3 Lessons From Yahoo's Meltdown, From An Insider
A former Yahoo exec who was laid off offers insights from the company's five-year drive to self-destruction.
Big company meltdowns always happen in slow motion. And if you've done business with the company, invested in it, or, heaven forbid, worked for it, it's especially like watching a 10-car pileup at a frame per second. No matter how gruesome it gets, you can't turn your head.
The most recent wreck I've been observing has been Yahoo, the dawn-of-the-Internet-Age icon that suffered yet another setback this week when Scott Thompson, the latest of its four CEOs in five years, was accused of fudging his resume. Since integrity is the issue at the heart of Yahoo's travail du jour I'll give full disclosure: I worked as a VP and general manager at Yahoo for three years until 2008, when I found myself headed for the door in the first of a series of layoffs.
As anyone who's been fired will tell you, it leaves you "raw," the very word ousted Yahoo CEO Carol Bartz used in a recent San Francisco Chronicle story. So take my own emotional state into account as I tell you what I learned--and what you can too--from Yahoo's five-year drive to self-destruction, as seen by someone who sat in a passenger seat.
Lesson One: Don't deny your strengths--even when others do. This is a variation on what's become a business school basic. Focus on your core competencies. Stick to your knitting. Yahoo didn't. From a very early age, Yahoo--it's only 17 by the way--was shaped as a media company. While at first Yahoo may have been a search directory, Yahoo Finance, Yahoo News, Yahoo Sports, and the Yahoo Home Page came to define the brand and, most of all, its being.
When I joined the company in 2005, it was being led by a cadre of execs who came from the media world, including CEO Terry Semel, who spent 24 years at Warner Brothers, and COO Dan Rosensweig, who rose through the ranks at Ziff-Davis. (I worked for him there, too.) Yahoo, at the time, was asserting its consummate strengths--its platforms in search, community, and shopping to name a few--against conventional media companies, which were late to the technology-driven new media game, or were clueless about it.
But instead of taking on its most vulnerable rivals at their weak point--technology--Yahoo decided to challenge its strongest rival, Google, and at its strength in search marketing. Rather than pressing its advantage by continuing to invest in its media properties, Yahoo sunk billions to build its own search marketing platform. Meanwhile, it showed a whole cadre of its top media execs the door, and I'm not referring to yours truly.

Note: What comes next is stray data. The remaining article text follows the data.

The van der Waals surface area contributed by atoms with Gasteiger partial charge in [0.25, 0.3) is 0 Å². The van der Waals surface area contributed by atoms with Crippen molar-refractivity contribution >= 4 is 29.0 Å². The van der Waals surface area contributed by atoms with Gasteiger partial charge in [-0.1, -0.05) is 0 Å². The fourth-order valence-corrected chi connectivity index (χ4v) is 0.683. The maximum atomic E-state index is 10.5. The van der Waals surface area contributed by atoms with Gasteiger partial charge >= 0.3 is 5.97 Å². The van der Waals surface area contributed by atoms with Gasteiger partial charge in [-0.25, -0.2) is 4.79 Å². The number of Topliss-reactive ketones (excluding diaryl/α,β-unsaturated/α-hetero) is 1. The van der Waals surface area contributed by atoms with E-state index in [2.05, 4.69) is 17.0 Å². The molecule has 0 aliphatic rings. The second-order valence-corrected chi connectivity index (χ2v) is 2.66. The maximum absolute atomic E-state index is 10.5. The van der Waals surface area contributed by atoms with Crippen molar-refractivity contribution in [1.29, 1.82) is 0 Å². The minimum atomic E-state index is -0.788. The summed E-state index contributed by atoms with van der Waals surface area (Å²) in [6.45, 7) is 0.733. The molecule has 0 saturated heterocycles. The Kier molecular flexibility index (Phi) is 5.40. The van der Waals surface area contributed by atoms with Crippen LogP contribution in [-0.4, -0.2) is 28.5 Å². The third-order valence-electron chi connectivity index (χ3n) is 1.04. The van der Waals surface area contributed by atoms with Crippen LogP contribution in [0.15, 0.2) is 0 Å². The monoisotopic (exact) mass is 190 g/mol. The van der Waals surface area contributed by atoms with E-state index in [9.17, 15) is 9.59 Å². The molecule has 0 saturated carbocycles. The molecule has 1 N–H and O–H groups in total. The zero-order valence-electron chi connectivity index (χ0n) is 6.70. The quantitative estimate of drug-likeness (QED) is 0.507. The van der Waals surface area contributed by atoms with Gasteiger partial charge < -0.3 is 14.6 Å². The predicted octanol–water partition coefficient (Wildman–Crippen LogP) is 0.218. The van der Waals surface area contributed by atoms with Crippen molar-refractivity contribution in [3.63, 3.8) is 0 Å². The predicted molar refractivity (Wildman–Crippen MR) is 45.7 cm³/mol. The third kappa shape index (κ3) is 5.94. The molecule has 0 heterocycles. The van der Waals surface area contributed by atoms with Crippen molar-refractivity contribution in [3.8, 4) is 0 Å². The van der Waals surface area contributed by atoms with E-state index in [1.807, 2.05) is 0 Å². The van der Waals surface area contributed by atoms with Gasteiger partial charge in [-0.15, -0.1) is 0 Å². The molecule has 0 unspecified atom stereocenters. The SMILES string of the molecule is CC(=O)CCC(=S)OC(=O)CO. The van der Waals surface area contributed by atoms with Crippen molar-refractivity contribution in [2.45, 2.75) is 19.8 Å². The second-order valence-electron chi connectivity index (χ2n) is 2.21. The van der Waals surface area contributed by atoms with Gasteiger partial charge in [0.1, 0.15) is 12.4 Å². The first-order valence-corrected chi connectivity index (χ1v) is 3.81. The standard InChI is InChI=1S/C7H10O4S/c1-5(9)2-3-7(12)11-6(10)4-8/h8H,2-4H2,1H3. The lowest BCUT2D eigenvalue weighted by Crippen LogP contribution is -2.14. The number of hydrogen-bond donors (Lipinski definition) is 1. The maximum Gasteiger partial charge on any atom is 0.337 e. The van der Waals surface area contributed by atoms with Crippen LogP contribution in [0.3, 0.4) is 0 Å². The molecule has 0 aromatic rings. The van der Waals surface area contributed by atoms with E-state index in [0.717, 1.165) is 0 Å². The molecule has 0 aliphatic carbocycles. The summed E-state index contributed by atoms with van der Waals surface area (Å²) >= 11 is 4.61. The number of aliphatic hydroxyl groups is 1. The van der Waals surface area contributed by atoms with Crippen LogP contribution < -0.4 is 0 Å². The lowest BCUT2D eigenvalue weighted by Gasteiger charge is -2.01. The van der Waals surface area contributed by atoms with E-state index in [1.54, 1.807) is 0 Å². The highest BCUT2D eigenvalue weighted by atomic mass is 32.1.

Just before I departed, I attended an executive meeting where we were addressed by a guest of honor--none other than Steve Jobs. I vividly recall what he told us: "What is all this content bulls--t. You're not a content company. You're a technology company." Steve Jobs was brilliant but not infallible. On this, he was wrong.
Lesson Two: Beware belonging to a club. Steve Jobs words to us that day validated an oft-cited truism: Silicon Valley isn't a place; it's a state of mind. Yahoo could never see itself clearly because it lived, literally, within spitting distance of Apple, Intel, Google, Oracle, and Cisco, and the thousands of others tech companies that together make for their own singular culture.
These members of the Silicon Valley old boys network are tech through and through. But Yahoo isn't--not down to the bone. It's some 700 million monthly users turn to Yahoo first for content--news, sports, entertainment--enabled by technology second. Its fellow Silicon Valley club members: Their customers turn to them for technology first.
Yahoo co-founder Jerry Yang, who maneuvered himself into the CEO's role in 2007, quickly found himself discredited after turning down a rich $29 per share buyout bid by Microsoft. By 2009, he gave up the reins to Bartz. Both happened to serve on the same Cisco board of directors. Cozy, eh, especially in light of the fact that Bartz had no experience whatsoever in media. None, zero, zilch.
I found it deliciously ironic when Bartz began pursuing a media-first strategy, replete with an emphasis on, gasp, original content. (Content is a dirty word to Silicon Valley types because "it doesn't scale.") Because Yahoo continued to lose the search wars to Google, she had little choice. But even she couldn't admit it publicly.
During a 2009 interview with AllThingsD doyen Kara Swisher, Bartz, tellingly, answered a straightforward question--what is Yahoo?--with a long, loopy paragraph about being "the place where millions and millions of people come every day to check in with the people and things they're interested in."
Well, that resonates of concrete business model, doesn't it? Two years later, Yahoo's board unceremoniously fired Bartz: Then board chairman Roy Bostock gave a clearly-blindsided Bartz the news over the phone. (Lotta good club membership did her at that point.) It's no wonder hedge fund head Daniel Loeb is making daily headlines these days with an increasingly acrimonious proxy fight against Yahoo.